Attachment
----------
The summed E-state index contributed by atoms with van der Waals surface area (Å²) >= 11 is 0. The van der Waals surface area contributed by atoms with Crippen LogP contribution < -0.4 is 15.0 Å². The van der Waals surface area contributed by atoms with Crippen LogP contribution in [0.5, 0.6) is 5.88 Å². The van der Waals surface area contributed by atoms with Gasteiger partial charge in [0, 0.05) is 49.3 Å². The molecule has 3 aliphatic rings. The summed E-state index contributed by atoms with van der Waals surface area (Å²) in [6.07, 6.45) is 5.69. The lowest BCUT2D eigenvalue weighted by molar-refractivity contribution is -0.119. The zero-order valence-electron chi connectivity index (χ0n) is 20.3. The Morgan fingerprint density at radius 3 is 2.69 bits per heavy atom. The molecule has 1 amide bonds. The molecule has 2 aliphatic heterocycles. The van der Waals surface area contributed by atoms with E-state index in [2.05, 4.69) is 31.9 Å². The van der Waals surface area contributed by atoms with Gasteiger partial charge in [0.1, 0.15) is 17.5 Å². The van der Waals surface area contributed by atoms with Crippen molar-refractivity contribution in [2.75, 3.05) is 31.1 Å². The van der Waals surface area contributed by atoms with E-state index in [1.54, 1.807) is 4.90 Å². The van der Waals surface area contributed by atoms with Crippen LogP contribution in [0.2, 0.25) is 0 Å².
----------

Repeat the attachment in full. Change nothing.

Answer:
The summed E-state index contributed by atoms with van der Waals surface area (Å²) >= 11 is 0. The van der Waals surface area contributed by atoms with Crippen LogP contribution < -0.4 is 15.0 Å². The van der Waals surface area contributed by atoms with Crippen LogP contribution in [0.5, 0.6) is 5.88 Å². The van der Waals surface area contributed by atoms with Gasteiger partial charge in [0, 0.05) is 49.3 Å². The molecule has 3 aliphatic rings. The summed E-state index contributed by atoms with van der Waals surface area (Å²) in [6.07, 6.45) is 5.69. The lowest BCUT2D eigenvalue weighted by molar-refractivity contribution is -0.119. The zero-order valence-electron chi connectivity index (χ0n) is 20.3. The Morgan fingerprint density at radius 3 is 2.69 bits per heavy atom. The molecule has 1 amide bonds. The molecule has 2 aliphatic heterocycles. The van der Waals surface area contributed by atoms with E-state index in [2.05, 4.69) is 31.9 Å². The van der Waals surface area contributed by atoms with Gasteiger partial charge in [0.1, 0.15) is 17.5 Å². The van der Waals surface area contributed by atoms with Crippen molar-refractivity contribution in [2.75, 3.05) is 31.1 Å². The van der Waals surface area contributed by atoms with E-state index in [1.54, 1.807) is 4.90 Å². The van der Waals surface area contributed by atoms with Crippen LogP contribution in [0.2, 0.25) is 0 Å².